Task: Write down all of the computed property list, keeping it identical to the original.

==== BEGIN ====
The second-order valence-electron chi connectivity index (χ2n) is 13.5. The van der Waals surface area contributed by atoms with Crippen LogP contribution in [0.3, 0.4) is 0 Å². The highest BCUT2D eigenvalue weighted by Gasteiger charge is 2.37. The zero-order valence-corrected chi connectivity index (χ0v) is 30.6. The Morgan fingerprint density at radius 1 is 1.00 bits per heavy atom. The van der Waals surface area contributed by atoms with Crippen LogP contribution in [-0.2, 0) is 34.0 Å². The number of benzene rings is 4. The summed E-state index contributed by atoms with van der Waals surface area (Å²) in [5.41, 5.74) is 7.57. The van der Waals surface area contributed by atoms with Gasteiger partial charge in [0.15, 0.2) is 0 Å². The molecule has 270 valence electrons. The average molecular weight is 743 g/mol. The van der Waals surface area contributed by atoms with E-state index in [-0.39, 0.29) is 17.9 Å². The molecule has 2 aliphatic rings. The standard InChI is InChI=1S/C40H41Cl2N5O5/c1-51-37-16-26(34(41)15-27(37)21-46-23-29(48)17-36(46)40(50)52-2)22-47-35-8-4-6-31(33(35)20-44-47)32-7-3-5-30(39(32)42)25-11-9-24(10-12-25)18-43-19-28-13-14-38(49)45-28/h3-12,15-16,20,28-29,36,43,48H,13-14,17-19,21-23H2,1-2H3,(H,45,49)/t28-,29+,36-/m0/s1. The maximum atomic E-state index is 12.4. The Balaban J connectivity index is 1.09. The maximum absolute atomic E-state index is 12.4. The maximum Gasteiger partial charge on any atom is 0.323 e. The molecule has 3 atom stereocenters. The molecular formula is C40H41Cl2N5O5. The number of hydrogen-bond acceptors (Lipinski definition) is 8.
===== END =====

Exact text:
The second-order valence-electron chi connectivity index (χ2n) is 13.5. The van der Waals surface area contributed by atoms with Crippen LogP contribution in [0.3, 0.4) is 0 Å². The highest BCUT2D eigenvalue weighted by Gasteiger charge is 2.37. The zero-order valence-corrected chi connectivity index (χ0v) is 30.6. The Morgan fingerprint density at radius 1 is 1.00 bits per heavy atom. The van der Waals surface area contributed by atoms with Crippen LogP contribution in [-0.2, 0) is 34.0 Å². The number of benzene rings is 4. The summed E-state index contributed by atoms with van der Waals surface area (Å²) in [5.41, 5.74) is 7.57. The van der Waals surface area contributed by atoms with Gasteiger partial charge in [0.15, 0.2) is 0 Å². The molecule has 270 valence electrons. The average molecular weight is 743 g/mol. The van der Waals surface area contributed by atoms with E-state index in [-0.39, 0.29) is 17.9 Å². The molecule has 2 aliphatic rings. The standard InChI is InChI=1S/C40H41Cl2N5O5/c1-51-37-16-26(34(41)15-27(37)21-46-23-29(48)17-36(46)40(50)52-2)22-47-35-8-4-6-31(33(35)20-44-47)32-7-3-5-30(39(32)42)25-11-9-24(10-12-25)18-43-19-28-13-14-38(49)45-28/h3-12,15-16,20,28-29,36,43,48H,13-14,17-19,21-23H2,1-2H3,(H,45,49)/t28-,29+,36-/m0/s1. The maximum atomic E-state index is 12.4. The Balaban J connectivity index is 1.09. The maximum absolute atomic E-state index is 12.4. The maximum Gasteiger partial charge on any atom is 0.323 e. The molecule has 3 atom stereocenters. The molecular formula is C40H41Cl2N5O5. The number of hydrogen-bond acceptors (Lipinski definition) is 8.